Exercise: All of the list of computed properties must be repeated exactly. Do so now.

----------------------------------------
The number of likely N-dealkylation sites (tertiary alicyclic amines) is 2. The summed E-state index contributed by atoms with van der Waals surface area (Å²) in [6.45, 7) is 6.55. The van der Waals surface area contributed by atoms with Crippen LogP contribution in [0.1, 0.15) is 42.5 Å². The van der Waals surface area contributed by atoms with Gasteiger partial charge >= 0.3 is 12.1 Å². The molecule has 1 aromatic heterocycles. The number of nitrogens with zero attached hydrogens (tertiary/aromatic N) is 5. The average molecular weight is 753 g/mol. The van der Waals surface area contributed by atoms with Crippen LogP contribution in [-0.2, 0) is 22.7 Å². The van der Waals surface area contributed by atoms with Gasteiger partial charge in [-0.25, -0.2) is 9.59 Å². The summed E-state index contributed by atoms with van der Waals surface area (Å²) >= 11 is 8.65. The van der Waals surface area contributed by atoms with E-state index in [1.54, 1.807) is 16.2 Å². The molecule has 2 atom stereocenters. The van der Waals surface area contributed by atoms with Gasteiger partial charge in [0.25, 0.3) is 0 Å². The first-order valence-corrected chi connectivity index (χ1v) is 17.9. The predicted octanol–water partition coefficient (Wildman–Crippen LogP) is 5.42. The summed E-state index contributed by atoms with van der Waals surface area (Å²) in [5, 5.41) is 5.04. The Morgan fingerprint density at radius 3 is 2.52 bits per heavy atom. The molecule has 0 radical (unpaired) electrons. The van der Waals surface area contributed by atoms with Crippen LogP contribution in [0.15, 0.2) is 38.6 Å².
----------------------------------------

The number of likely N-dealkylation sites (tertiary alicyclic amines) is 2. The summed E-state index contributed by atoms with van der Waals surface area (Å²) in [6.45, 7) is 6.55. The van der Waals surface area contributed by atoms with Crippen LogP contribution in [0.1, 0.15) is 42.5 Å². The van der Waals surface area contributed by atoms with Gasteiger partial charge >= 0.3 is 12.1 Å². The molecule has 1 aromatic heterocycles. The number of nitrogens with zero attached hydrogens (tertiary/aromatic N) is 5. The average molecular weight is 753 g/mol. The van der Waals surface area contributed by atoms with Crippen LogP contribution in [-0.2, 0) is 22.7 Å². The van der Waals surface area contributed by atoms with Gasteiger partial charge in [-0.25, -0.2) is 9.59 Å². The summed E-state index contributed by atoms with van der Waals surface area (Å²) >= 11 is 8.65. The van der Waals surface area contributed by atoms with E-state index in [1.54, 1.807) is 16.2 Å². The molecule has 2 atom stereocenters. The van der Waals surface area contributed by atoms with Gasteiger partial charge in [0.25, 0.3) is 0 Å². The first-order valence-corrected chi connectivity index (χ1v) is 17.9. The predicted octanol–water partition coefficient (Wildman–Crippen LogP) is 5.42. The summed E-state index contributed by atoms with van der Waals surface area (Å²) in [5, 5.41) is 5.04. The Morgan fingerprint density at radius 3 is 2.52 bits per heavy atom. The molecule has 0 radical (unpaired) electrons. The van der Waals surface area contributed by atoms with Crippen LogP contribution in [0.15, 0.2) is 38.6 Å².